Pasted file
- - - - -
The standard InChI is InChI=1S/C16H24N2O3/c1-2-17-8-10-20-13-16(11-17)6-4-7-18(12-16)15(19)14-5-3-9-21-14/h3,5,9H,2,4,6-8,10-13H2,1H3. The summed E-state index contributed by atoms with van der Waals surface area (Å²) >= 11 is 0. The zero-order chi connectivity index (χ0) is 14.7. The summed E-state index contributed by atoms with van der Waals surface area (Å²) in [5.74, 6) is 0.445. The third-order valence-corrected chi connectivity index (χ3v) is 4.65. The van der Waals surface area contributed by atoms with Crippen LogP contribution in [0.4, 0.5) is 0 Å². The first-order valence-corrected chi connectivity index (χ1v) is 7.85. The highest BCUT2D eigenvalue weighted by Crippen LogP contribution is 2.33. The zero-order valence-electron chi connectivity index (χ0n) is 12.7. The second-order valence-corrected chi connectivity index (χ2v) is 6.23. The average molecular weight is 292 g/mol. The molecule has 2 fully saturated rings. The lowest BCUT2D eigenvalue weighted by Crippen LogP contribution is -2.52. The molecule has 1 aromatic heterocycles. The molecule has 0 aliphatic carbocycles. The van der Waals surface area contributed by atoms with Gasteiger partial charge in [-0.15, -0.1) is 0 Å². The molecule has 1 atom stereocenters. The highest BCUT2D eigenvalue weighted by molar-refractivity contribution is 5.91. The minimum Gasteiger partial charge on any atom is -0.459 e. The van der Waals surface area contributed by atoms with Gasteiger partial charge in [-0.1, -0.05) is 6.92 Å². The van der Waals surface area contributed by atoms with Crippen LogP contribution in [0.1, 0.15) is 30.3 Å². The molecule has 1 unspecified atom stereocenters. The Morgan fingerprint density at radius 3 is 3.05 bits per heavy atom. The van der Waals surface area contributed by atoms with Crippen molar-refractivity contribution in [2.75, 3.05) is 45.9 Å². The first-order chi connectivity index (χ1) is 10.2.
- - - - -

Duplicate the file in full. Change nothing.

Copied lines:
The standard InChI is InChI=1S/C16H24N2O3/c1-2-17-8-10-20-13-16(11-17)6-4-7-18(12-16)15(19)14-5-3-9-21-14/h3,5,9H,2,4,6-8,10-13H2,1H3. The summed E-state index contributed by atoms with van der Waals surface area (Å²) >= 11 is 0. The zero-order chi connectivity index (χ0) is 14.7. The summed E-state index contributed by atoms with van der Waals surface area (Å²) in [5.74, 6) is 0.445. The third-order valence-corrected chi connectivity index (χ3v) is 4.65. The van der Waals surface area contributed by atoms with Crippen LogP contribution in [0.4, 0.5) is 0 Å². The first-order valence-corrected chi connectivity index (χ1v) is 7.85. The highest BCUT2D eigenvalue weighted by Crippen LogP contribution is 2.33. The zero-order valence-electron chi connectivity index (χ0n) is 12.7. The second-order valence-corrected chi connectivity index (χ2v) is 6.23. The average molecular weight is 292 g/mol. The molecule has 2 fully saturated rings. The lowest BCUT2D eigenvalue weighted by Crippen LogP contribution is -2.52. The molecule has 1 aromatic heterocycles. The molecule has 0 aliphatic carbocycles. The van der Waals surface area contributed by atoms with Gasteiger partial charge in [-0.15, -0.1) is 0 Å². The molecule has 1 atom stereocenters. The highest BCUT2D eigenvalue weighted by molar-refractivity contribution is 5.91. The minimum Gasteiger partial charge on any atom is -0.459 e. The van der Waals surface area contributed by atoms with Gasteiger partial charge in [-0.1, -0.05) is 6.92 Å². The van der Waals surface area contributed by atoms with Crippen LogP contribution in [0.1, 0.15) is 30.3 Å². The molecule has 1 unspecified atom stereocenters. The Morgan fingerprint density at radius 3 is 3.05 bits per heavy atom. The van der Waals surface area contributed by atoms with Crippen molar-refractivity contribution in [2.75, 3.05) is 45.9 Å². The first-order chi connectivity index (χ1) is 10.2.